"When we heard the news from New York, we broke out a bottle of champagne," the U.S.-educated Muslim couple e-mailed from Indonesia Sept. 11. Not only U.S.-educated, but indirectly U.S.-employed. "It served you right--supporting that terrorist [Israeli Prime Minister Ariel] Sharon."
Muslims in other parts of the world have a different global perspective. And although Islam is much less intense in the world's fourth-most-populous country--they were drinking champagne, after all--these friends in Jakarta view the war against terrorism through the same lens as most educated Muslims in Nigeria, Senegal, Algeria or Syria.
The connections in Southeast Asia are much closer to Al Qaeda than is generally realized. An Osama bin Laden brother-in-law lived in the Philippines for two years and helped found the Abu Sayyaf, an Al Qaeda affiliate that has decimated Philippine tourism with its kidnappings and murders.
But whereas Islam's following is a small minority in that nation, it's a vast majority in Indonesia. It is claimed that as many as 30,000 young Indonesians went to Afghanistan in the 1980s to fight the Soviets. More than 1,000 went to Egyptian universities in the same period and at least that number to the same Pakistani schools--the madrasas --from which most of Bin Laden's associates emerged.
But Indonesia is secular and historically moderate. President Megawati Sukarnoputri, in Washington last month, promised to join the coalition against terrorism. Back home, however, her vice president expressed the hope that the Sept. 11 atrocities would "cleanse" the United States of its sins. She couldn't deliver on her commitment to President Bush. There are two reasons.
First, the secession movements in Indonesia, especially in Aceh: Military repression there has caused a tilt toward Islamic fundamentalism and fueled radicals. More directly, the founding last year of the extremist Laskar Jihad, with thousands of members, gave unemployed youth a mission.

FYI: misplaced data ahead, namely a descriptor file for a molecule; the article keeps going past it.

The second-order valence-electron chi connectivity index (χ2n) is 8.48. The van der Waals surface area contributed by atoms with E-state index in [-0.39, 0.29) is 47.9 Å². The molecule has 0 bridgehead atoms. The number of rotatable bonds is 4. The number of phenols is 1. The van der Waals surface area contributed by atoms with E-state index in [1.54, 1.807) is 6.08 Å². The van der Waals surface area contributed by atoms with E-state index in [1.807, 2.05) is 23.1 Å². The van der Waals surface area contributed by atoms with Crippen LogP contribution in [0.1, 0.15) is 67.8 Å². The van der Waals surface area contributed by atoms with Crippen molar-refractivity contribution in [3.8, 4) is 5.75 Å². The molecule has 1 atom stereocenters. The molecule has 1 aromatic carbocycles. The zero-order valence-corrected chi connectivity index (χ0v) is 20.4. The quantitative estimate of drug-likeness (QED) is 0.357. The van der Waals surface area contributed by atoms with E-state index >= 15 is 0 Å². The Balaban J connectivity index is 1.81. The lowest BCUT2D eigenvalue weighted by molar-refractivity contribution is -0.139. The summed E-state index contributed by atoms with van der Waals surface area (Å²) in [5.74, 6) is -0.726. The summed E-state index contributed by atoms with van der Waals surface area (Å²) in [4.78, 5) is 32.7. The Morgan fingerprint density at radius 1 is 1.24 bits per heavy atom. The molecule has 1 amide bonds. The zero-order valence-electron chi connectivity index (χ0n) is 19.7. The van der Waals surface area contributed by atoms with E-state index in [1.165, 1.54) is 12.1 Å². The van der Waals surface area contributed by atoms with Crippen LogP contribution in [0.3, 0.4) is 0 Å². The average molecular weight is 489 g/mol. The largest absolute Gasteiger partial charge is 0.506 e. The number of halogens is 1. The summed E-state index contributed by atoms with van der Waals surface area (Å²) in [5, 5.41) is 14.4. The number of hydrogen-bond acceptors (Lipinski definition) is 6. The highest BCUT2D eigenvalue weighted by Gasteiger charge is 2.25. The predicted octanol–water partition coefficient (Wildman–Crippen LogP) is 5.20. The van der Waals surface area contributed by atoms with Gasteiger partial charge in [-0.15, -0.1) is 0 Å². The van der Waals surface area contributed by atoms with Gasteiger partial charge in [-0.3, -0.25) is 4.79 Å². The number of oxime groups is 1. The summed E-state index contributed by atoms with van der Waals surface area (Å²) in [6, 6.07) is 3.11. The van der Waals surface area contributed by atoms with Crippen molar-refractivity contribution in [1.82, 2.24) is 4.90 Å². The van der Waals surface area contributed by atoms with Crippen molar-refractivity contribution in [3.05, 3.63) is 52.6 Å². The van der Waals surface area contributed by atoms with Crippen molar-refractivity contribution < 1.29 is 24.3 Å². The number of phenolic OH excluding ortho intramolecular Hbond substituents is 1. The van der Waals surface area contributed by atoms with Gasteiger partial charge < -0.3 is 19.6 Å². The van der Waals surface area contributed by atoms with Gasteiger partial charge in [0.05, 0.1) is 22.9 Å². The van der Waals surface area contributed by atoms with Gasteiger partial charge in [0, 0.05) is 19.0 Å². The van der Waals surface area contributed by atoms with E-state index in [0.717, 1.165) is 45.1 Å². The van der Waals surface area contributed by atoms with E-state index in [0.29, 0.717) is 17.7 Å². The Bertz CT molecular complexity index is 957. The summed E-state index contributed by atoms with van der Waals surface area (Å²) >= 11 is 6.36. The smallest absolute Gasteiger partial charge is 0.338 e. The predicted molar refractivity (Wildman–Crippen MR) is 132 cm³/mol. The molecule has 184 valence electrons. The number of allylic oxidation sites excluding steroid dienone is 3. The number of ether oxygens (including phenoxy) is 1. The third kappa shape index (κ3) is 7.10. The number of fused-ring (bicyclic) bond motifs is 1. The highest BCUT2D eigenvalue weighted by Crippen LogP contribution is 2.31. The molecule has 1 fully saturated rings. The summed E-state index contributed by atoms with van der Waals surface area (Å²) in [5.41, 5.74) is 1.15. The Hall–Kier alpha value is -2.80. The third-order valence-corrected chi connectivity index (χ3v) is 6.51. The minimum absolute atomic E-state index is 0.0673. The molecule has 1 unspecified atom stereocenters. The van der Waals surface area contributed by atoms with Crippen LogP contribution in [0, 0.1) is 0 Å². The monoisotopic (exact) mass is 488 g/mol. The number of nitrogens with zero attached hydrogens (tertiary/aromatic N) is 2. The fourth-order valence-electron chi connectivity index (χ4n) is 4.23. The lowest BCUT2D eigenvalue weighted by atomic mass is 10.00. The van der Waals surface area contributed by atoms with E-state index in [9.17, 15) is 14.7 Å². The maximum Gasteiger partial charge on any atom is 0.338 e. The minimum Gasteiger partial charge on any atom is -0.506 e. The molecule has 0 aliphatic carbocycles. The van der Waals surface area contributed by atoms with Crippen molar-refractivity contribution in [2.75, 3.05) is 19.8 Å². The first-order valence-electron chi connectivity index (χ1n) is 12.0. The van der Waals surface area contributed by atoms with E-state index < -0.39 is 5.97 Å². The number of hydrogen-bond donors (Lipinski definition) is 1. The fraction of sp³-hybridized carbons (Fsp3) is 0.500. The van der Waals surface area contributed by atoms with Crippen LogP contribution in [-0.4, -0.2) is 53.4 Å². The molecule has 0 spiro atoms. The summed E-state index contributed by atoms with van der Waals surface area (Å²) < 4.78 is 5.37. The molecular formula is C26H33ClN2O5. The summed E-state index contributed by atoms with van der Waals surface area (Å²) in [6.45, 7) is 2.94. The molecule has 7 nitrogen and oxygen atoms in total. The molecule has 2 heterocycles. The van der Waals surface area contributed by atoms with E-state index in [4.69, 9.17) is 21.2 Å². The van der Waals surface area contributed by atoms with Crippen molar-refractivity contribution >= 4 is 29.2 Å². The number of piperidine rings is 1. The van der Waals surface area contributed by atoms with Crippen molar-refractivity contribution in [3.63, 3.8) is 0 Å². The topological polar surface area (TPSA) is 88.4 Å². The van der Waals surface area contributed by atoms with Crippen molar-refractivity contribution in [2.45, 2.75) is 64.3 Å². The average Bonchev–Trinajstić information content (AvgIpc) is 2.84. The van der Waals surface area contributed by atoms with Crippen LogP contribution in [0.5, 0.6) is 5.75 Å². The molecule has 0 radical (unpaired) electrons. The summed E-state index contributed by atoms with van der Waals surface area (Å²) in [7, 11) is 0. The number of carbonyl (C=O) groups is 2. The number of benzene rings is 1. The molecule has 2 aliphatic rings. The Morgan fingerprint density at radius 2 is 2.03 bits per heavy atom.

Laskar Jihad may not be an explicit Bin Laden affiliate, but it's a distinction without a difference. Its leader, Ja'far Umar Thalib--another Yemeni by family origin--has been in touch with Bin Laden since 1987. Roaming through Java recently, its members demanded that hotels hand over Americans, and it was simply good luck that blood didn't flow.
Americans have been evacuated from Indonesia, and the State Department has advised them not to travel there. But explicit threats intercepted by intelligence agencies made the danger to visibly placed U.S. citizens palpable.
The second reason for the hostility to U.S. policies in Indonesia is the policies themselves. Throughout the Islamic world, U.S. policy is seen as leaning toward Israel. As long as the peace process was moving, it was possible to have intelligent discussion of U.S. policy in Islamic countries. Once Sharon, whose brutalities in the 1982 war in Lebanon were well-publicized throughout the Islamic world, came to power and the process came to a halt, Indonesians hardened in their attitudes.
True, much of the opposition to U.S. policies comes from jealousies and frustrations in countries that have not found the U.S. formula for success.
And Washington has done a poor job of communicating.
The fact is, though, that while most Indonesians just want their economy to recover and to get on with their lives, the direction of policy comes increasingly from the radicals. The Laskar Jihad may have only a few thousand hard-core members but it is growing and, through its demonstrations and threats, puts huge pressure on Megawati.
The longer the war on terrorism goes on, the stronger the Laskar Jihad will grow, and with it the now-routine demand for Sharia (Islamic) law and a far more militant commitment to the religion and its perceived interests worldwide.
One influential Jakarta official argued, however, that a quick war and a breakthrough in the peace process in the Middle East might dramatically undercut Laskar Jihad's appeal. "The Laskar Jihad lives in the psychic space created by our own failures and by all our frustrations at American policies in the Middle East.
"For our own sake, we hope we can come back together with you. We are finished as a great nation if we don't remain secular and moderate, a magnet for investment and tourism. Our young democracy is also at risk."
That's a lot to worry about, and the champagne well symbolizes the challenge.